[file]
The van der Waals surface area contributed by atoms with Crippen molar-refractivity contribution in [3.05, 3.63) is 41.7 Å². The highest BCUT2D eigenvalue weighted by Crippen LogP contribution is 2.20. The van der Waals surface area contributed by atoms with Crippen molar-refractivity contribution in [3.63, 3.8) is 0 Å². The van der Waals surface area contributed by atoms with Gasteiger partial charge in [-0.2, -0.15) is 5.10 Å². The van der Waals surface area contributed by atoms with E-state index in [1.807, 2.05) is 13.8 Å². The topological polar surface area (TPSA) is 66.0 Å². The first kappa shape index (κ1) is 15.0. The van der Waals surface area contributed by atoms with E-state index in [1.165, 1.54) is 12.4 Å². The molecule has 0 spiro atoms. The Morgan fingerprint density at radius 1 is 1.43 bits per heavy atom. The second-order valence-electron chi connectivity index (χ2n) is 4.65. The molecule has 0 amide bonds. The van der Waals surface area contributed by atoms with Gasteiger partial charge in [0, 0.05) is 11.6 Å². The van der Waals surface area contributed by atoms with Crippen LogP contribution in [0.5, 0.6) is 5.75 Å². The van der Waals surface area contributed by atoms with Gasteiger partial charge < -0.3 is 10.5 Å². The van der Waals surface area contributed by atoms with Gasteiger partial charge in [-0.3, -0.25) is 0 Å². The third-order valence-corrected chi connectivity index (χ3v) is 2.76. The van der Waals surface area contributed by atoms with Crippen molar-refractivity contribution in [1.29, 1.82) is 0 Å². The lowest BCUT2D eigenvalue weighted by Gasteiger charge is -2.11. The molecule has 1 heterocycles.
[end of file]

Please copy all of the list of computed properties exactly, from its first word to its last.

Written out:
The van der Waals surface area contributed by atoms with Crippen molar-refractivity contribution in [3.05, 3.63) is 41.7 Å². The highest BCUT2D eigenvalue weighted by Crippen LogP contribution is 2.20. The van der Waals surface area contributed by atoms with Crippen molar-refractivity contribution in [3.63, 3.8) is 0 Å². The van der Waals surface area contributed by atoms with Gasteiger partial charge in [-0.2, -0.15) is 5.10 Å². The van der Waals surface area contributed by atoms with E-state index in [1.807, 2.05) is 13.8 Å². The topological polar surface area (TPSA) is 66.0 Å². The first kappa shape index (κ1) is 15.0. The van der Waals surface area contributed by atoms with E-state index in [1.165, 1.54) is 12.4 Å². The molecule has 0 spiro atoms. The Morgan fingerprint density at radius 1 is 1.43 bits per heavy atom. The second-order valence-electron chi connectivity index (χ2n) is 4.65. The molecule has 0 amide bonds. The van der Waals surface area contributed by atoms with Gasteiger partial charge in [0, 0.05) is 11.6 Å². The van der Waals surface area contributed by atoms with Crippen LogP contribution in [0.5, 0.6) is 5.75 Å². The van der Waals surface area contributed by atoms with Gasteiger partial charge < -0.3 is 10.5 Å². The van der Waals surface area contributed by atoms with Gasteiger partial charge in [-0.3, -0.25) is 0 Å². The third-order valence-corrected chi connectivity index (χ3v) is 2.76. The van der Waals surface area contributed by atoms with Crippen molar-refractivity contribution in [1.29, 1.82) is 0 Å². The lowest BCUT2D eigenvalue weighted by Gasteiger charge is -2.11. The molecule has 1 heterocycles.